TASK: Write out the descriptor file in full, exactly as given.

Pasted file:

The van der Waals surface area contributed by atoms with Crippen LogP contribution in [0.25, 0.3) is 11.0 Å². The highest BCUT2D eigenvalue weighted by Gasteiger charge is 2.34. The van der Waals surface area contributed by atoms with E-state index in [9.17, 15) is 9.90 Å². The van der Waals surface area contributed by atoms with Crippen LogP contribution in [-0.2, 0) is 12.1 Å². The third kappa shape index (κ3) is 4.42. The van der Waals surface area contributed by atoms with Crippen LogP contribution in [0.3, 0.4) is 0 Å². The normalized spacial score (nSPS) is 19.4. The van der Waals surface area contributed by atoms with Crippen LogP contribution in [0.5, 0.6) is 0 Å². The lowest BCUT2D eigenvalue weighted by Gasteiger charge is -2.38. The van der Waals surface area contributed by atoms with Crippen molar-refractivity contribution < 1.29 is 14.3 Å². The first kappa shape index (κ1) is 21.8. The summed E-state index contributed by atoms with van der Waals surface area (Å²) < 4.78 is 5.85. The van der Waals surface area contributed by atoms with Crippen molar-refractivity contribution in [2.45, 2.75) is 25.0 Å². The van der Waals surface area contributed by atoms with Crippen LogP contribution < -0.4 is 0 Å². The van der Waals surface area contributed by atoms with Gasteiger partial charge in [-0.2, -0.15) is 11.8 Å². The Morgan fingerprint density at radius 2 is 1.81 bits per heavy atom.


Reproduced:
The van der Waals surface area contributed by atoms with Crippen LogP contribution in [0.25, 0.3) is 11.0 Å². The highest BCUT2D eigenvalue weighted by Gasteiger charge is 2.34. The van der Waals surface area contributed by atoms with E-state index in [9.17, 15) is 9.90 Å². The van der Waals surface area contributed by atoms with Crippen LogP contribution in [-0.2, 0) is 12.1 Å². The third kappa shape index (κ3) is 4.42. The van der Waals surface area contributed by atoms with Crippen LogP contribution in [0.3, 0.4) is 0 Å². The normalized spacial score (nSPS) is 19.4. The van der Waals surface area contributed by atoms with Crippen LogP contribution in [0.5, 0.6) is 0 Å². The lowest BCUT2D eigenvalue weighted by Gasteiger charge is -2.38. The van der Waals surface area contributed by atoms with Crippen molar-refractivity contribution < 1.29 is 14.3 Å². The first kappa shape index (κ1) is 21.8. The summed E-state index contributed by atoms with van der Waals surface area (Å²) < 4.78 is 5.85. The van der Waals surface area contributed by atoms with Crippen molar-refractivity contribution in [2.45, 2.75) is 25.0 Å². The van der Waals surface area contributed by atoms with Crippen LogP contribution < -0.4 is 0 Å². The van der Waals surface area contributed by atoms with Gasteiger partial charge in [-0.2, -0.15) is 11.8 Å². The Morgan fingerprint density at radius 2 is 1.81 bits per heavy atom.